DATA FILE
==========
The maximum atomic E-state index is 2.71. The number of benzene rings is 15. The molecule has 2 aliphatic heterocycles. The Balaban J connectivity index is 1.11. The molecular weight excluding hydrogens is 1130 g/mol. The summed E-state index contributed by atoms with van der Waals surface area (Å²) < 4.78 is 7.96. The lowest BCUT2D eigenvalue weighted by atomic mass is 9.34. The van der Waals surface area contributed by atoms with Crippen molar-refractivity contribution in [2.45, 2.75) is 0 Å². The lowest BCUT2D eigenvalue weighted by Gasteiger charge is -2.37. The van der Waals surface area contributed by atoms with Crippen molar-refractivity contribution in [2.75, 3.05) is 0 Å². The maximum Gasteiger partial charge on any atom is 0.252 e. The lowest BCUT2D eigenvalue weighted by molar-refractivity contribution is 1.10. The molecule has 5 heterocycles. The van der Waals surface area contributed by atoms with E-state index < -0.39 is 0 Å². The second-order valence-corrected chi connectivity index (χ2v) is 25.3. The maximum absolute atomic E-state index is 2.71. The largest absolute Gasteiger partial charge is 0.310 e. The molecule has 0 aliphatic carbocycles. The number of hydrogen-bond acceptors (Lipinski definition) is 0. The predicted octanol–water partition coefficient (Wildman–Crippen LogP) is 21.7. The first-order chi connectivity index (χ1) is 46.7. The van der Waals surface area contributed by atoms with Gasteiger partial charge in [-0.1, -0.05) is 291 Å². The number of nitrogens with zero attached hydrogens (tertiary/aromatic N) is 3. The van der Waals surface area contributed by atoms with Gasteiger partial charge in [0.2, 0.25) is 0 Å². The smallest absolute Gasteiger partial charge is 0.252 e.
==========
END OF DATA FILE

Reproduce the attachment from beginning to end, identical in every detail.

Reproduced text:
The maximum atomic E-state index is 2.71. The number of benzene rings is 15. The molecule has 2 aliphatic heterocycles. The Balaban J connectivity index is 1.11. The molecular weight excluding hydrogens is 1130 g/mol. The summed E-state index contributed by atoms with van der Waals surface area (Å²) < 4.78 is 7.96. The lowest BCUT2D eigenvalue weighted by atomic mass is 9.34. The van der Waals surface area contributed by atoms with Crippen molar-refractivity contribution in [2.45, 2.75) is 0 Å². The lowest BCUT2D eigenvalue weighted by Gasteiger charge is -2.37. The van der Waals surface area contributed by atoms with Crippen molar-refractivity contribution in [2.75, 3.05) is 0 Å². The maximum Gasteiger partial charge on any atom is 0.252 e. The lowest BCUT2D eigenvalue weighted by molar-refractivity contribution is 1.10. The molecule has 5 heterocycles. The van der Waals surface area contributed by atoms with E-state index < -0.39 is 0 Å². The second-order valence-corrected chi connectivity index (χ2v) is 25.3. The maximum absolute atomic E-state index is 2.71. The largest absolute Gasteiger partial charge is 0.310 e. The molecule has 0 aliphatic carbocycles. The number of hydrogen-bond acceptors (Lipinski definition) is 0. The predicted octanol–water partition coefficient (Wildman–Crippen LogP) is 21.7. The first-order chi connectivity index (χ1) is 46.7. The van der Waals surface area contributed by atoms with Gasteiger partial charge in [-0.1, -0.05) is 291 Å². The number of nitrogens with zero attached hydrogens (tertiary/aromatic N) is 3. The van der Waals surface area contributed by atoms with Gasteiger partial charge in [0.2, 0.25) is 0 Å². The smallest absolute Gasteiger partial charge is 0.252 e.